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Chinese reading the past

Chinese reading the past – Any account of reading the Chinese past is enriched by the fact that Chinese writing is both ancient and current. No other writing system of antiquity enjoys this benefit.

Since the emergence of the earliest discernible process of writing, in northern China around 1200 b.c., the Chinese system has been used by millions of speakers, and today more people speak a Chinese language than any other. In his accessible, straightforward book, Oliver Moore demystifies one of the world’s oldest writing systems, introducing the basic principles of the language, the formation of written characters, and the ways these characters have developed.

Drawing on evidence from numerous artifacts in the British Museum and elsewhere, he describes, chronologically, several of the major scripts used to write on each material, from the earliest oracle bones to calligraphic works of art.

Moore defines the Chinese language both as a member of an East Asian language family and as a broad term covering quite distinct variations in speech within the borders of modern China. He discusses how the Chinese writing system works today, demonstrating how it exerts its influence far beyond the traditional borders of China. The last chapter illustrates instances of Chinese characters borrowed to write non-Chinese languages. Any account of reading the Chinese past is enriched by the fact that Chinese writing is both ancient and current.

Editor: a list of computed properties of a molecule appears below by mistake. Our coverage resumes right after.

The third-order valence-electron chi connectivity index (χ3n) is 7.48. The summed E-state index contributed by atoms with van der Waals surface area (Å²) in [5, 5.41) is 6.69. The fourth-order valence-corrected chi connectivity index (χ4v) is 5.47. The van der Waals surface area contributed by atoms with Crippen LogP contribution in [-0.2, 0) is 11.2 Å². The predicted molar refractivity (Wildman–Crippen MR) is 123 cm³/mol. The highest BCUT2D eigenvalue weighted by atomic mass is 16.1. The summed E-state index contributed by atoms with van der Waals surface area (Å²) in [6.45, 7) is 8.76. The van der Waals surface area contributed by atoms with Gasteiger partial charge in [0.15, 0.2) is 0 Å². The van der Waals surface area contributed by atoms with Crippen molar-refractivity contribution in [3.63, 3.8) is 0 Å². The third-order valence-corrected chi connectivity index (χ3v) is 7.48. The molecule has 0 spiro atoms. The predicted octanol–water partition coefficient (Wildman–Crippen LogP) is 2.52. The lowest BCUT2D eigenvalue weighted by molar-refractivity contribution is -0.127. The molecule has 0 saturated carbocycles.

No other writing system of antiquity enjoys this benefit. Since the emergence of the earliest discernible process of writing, in northern China around 1200 b.c., the Chinese system has been used by millions of speakers, and today more people speak a Chinese language than any other. In his accessible, straightforward book, Oliver Moore demystifies one of the world’s oldest writing systems, introducing the basic principles of the language, the formation of written characters, and the ways these characters have developed.

Drawing on evidence from numerous artifacts in the British Museum and elsewhere, he describes, chronologically, several of the major scripts used to write on each material, from the earliest oracle bones to calligraphic works of art.

Moore defines the Chinese language both as a member of an East Asian language family and as a broad term covering quite distinct variations in speech within the borders of modern China. He discusses how the Chinese writing system works today, demonstrating how it exerts its influence far beyond the traditional borders of China. The last chapter illustrates instances of Chinese characters borrowed to write non-Chinese languages.

 

 


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